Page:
A program to train and arm school employees in Tamaqua, Schuylkill County, is on hold — at least until two lawsuits against the school district are resolved.

The school board voted Tuesday night to suspend implementation of a controversial policy that would have made the district the first in the state with armed teachers, after an uproar from some in the community, and lawsuits from the teachers’ union and parents.

School board president Larry Wittig indicated that he stood by the policy but did not want the board to spend money putting it into motion before a court had ruled.

“We need to suspend the implementation — not the substance — of [Policy] 705,” Wittig said at the meeting. “We could invest a lot of money into training, a lot of time and effort ... and I think it’s a prudent thing from a fiscal perspective to not implement it or to suspend the implementation at this time.”

The board members behind the policy had previously vowed to move forward and had said they would not rescind the plan. Early this month, parents alleged that the board had not responded to questions about whether any teachers had yet been armed.

Parents opposed to the policy were glad about the suspension but said they would like to see it rescinded in favor of a new plan.

“Last night, the school board took an important step toward doing the right thing by suspending Policy 705 pending the outcome of the lawsuits filed against them by teachers and parents,” a Facebook post by the group Tamaqua Citizens for Safe Schools read Wednesday morning. “However, once again we need to ask, is Policy 705 really about the safety of our children and schools?”

Posted by Tamaqua Citizens for Safe Schools on Tuesday, January 15, 2019

The policy, which aims to allow willing school employees (including teachers) at the district’s four schools to carry concealed weapons during the school day, was quietly passed in September. After a local newspaper reported on it, the plan quickly drew concern and outrage from parents, teachers, and community members.

Wittig and board member Nicholas Boyle said the policy would give schools an immediate way to respond to an active shooter. They said it was the most affordable proposal, saying the district didn’t have enough money to hire armed school resource officers.

Parents have questioned whether the board thoroughly researched safety options, pointed to “vague” provisions for employee training, and expressed concern about having guns in classrooms and around children. Many said they would prefer that the district hire trained officers.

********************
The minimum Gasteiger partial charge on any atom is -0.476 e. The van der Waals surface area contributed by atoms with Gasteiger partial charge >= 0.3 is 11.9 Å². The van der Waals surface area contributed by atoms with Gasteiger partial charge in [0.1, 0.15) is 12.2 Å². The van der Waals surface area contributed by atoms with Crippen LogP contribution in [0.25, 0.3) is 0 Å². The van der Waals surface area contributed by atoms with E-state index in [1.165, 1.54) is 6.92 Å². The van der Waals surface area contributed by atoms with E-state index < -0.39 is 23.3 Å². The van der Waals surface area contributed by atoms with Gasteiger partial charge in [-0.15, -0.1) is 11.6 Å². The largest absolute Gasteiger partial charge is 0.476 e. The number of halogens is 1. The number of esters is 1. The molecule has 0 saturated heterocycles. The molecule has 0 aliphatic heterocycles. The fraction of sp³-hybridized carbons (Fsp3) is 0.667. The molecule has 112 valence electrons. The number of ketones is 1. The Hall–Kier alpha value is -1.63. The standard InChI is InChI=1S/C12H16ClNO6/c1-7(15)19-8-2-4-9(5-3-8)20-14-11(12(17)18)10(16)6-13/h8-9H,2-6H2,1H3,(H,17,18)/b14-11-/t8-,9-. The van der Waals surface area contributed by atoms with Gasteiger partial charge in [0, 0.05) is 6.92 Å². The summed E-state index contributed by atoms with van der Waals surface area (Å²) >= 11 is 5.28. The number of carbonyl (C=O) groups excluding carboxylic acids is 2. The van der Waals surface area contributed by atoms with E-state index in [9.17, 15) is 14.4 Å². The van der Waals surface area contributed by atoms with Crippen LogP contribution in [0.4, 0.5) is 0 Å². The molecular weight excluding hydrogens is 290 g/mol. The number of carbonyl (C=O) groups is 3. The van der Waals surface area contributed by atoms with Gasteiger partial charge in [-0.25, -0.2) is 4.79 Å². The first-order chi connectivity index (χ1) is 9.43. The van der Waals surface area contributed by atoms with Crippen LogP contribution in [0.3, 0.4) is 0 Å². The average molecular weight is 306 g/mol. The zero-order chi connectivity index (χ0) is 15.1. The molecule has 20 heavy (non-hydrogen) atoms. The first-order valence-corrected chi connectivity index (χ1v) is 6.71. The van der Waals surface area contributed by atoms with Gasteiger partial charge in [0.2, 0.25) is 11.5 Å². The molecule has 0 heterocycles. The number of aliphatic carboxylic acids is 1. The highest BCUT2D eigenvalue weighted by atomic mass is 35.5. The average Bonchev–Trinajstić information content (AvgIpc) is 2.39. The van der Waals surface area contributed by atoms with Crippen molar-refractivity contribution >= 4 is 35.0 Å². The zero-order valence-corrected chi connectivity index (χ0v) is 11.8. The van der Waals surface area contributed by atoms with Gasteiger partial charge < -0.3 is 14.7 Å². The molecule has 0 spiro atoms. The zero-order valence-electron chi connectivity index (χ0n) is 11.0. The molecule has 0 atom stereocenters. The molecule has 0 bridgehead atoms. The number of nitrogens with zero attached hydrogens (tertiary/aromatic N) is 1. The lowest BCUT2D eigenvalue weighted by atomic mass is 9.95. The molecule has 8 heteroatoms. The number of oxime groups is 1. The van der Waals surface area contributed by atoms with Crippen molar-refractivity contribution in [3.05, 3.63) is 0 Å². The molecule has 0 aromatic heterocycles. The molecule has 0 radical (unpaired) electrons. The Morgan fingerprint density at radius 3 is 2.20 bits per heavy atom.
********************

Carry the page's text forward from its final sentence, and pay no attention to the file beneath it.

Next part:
Because state law generally prohibits weapons on school grounds, the teachers’ union argued in its court filing that the school board was illegally authorizing employees to carry firearms, something it said the legislature would have to approve. The school board has maintained that it operated within state law.

“There is no statute that specifically grants school districts of the second class the authority to arm teachers and other school employees,” said a lawsuit filed Jan. 3 by three parents and a grandparent.

At Tuesday’s meeting, and at a committee meeting the week before, Boyle sought to tie opposition to the policy to what he called the “anti-gun, anti-Second Amendment” lobby, referencing a statewide gun-control group, CeaseFire PA, that has worked with opponents of the policy. Before voting against the suspension, Boyle said the group “would run down to Borough Hall and demand firearm bans” if a tragedy were to occur at a Tamaqua school.

In fact, the opposition formed within the community, chiefly among a large group of parents, many of whom are gun owners.

“We are not and have never been anti gun,” a Facebook post by Tamaqua Citizens for Safe Schools read Wednesday morning. “We want trained professional officers to protect our students and staff.”

“I really believed at that time that the board, the administration, had truly believed that this was the best way to protect our students,” resident Lisa Behr said at the meeting. “It has gone from that to a Second Amendment push, and I am very disturbed by it. ... What we need is policy that’s based on the best for our students. That statement proved and showed the true intent of this policy, and it’s completely disturbing.”

Another resident asked whether the board now could look into hiring an armed officer for the rest of this school year while the lawsuits are pending. Wittig said he would love that but did not say the board would explore it.

“We will also continually look at measures, as in reconfiguring entryways to schools that are vulnerable, counseling, all of those other things, including apps, including early warning detection systems. All those things we’re looking at," he said, referring to some alternative measures proposed by parents at a November meeting.